NASA’s Jet Propulsion Laboratory in Southern California recently celebrated one year since its Ingenuity helicopter became the first aircraft to achieve controlled powered flight on another planet.
The American space agency announced the Ingenuity’s maiden Mars flight on Twitter on April 19, 2021.
The JPL team uploaded a video of the moment 12 months ago when the drone-like aircraft made its inaugural flight.
On April 19, 2021, our #MarsHelicopter made history by completing the first powered flight on another planet. The flight lasted 39.1 seconds. One year later, Ingenuity has logged over 46 minutes aloft and traveled 3.6 miles (5.8 km). See what’s next: https://t.co/sOjNE1g7MR pic.twitter.com/19wyExAXHy
— NASA (@NASA) April 19, 2022
NASA describes Ingenuity as a technology demonstration to demonstrate powered, controlled flight on another globe.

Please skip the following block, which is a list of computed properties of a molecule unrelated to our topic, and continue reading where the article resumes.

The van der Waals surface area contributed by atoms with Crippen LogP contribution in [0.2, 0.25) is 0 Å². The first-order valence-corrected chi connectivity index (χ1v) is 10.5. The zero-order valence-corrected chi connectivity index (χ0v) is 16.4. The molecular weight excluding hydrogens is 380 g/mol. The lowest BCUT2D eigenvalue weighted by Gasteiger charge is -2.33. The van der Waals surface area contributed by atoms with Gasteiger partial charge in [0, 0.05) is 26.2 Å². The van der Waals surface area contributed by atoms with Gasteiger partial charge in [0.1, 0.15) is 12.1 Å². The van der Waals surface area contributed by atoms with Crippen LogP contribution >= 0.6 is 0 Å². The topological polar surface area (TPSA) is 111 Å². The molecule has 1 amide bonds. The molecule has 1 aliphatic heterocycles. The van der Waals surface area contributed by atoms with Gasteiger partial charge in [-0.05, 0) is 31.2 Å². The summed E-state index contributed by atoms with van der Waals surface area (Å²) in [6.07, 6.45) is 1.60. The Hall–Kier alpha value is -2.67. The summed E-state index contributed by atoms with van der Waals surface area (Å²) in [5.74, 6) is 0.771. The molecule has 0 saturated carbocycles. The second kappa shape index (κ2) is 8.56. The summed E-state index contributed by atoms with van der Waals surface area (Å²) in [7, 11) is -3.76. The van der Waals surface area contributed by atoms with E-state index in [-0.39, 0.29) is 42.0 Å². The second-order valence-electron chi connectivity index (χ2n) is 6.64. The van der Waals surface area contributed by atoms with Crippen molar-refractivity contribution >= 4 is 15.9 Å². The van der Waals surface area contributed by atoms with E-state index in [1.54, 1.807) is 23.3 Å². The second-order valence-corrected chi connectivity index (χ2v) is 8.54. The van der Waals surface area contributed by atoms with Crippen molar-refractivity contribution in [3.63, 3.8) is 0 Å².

It rode on the Perseverance rover to Mars, where it released Ingenuity to complete a series of test flights over a 30-Martian-day trial window.
The helicopter concluded its technology demonstration after three successful flights, the agency said. On April 19, 2021, Ingenuity took off, rose about 10 feet above earth, hovered briefly, turned, and landed. In fact, it was the first powered, controlled flight in any world beyond Earth, NASA stated.
According to the space agency, “the helicopter successfully even performed additional experimental flights of incrementally farther distance and greater altitude,”
So it’s worth noting that the Perseverance rover’s underbelly helicopter took years to develop, build, and test. Since its first flight, the plane has been photographing topography to assist the space agency create safe and efficient pathways for Perseverance.
Now, the JPL team wants to push Ingenuity to its boundaries while keeping it safe.
Courtesy Bol News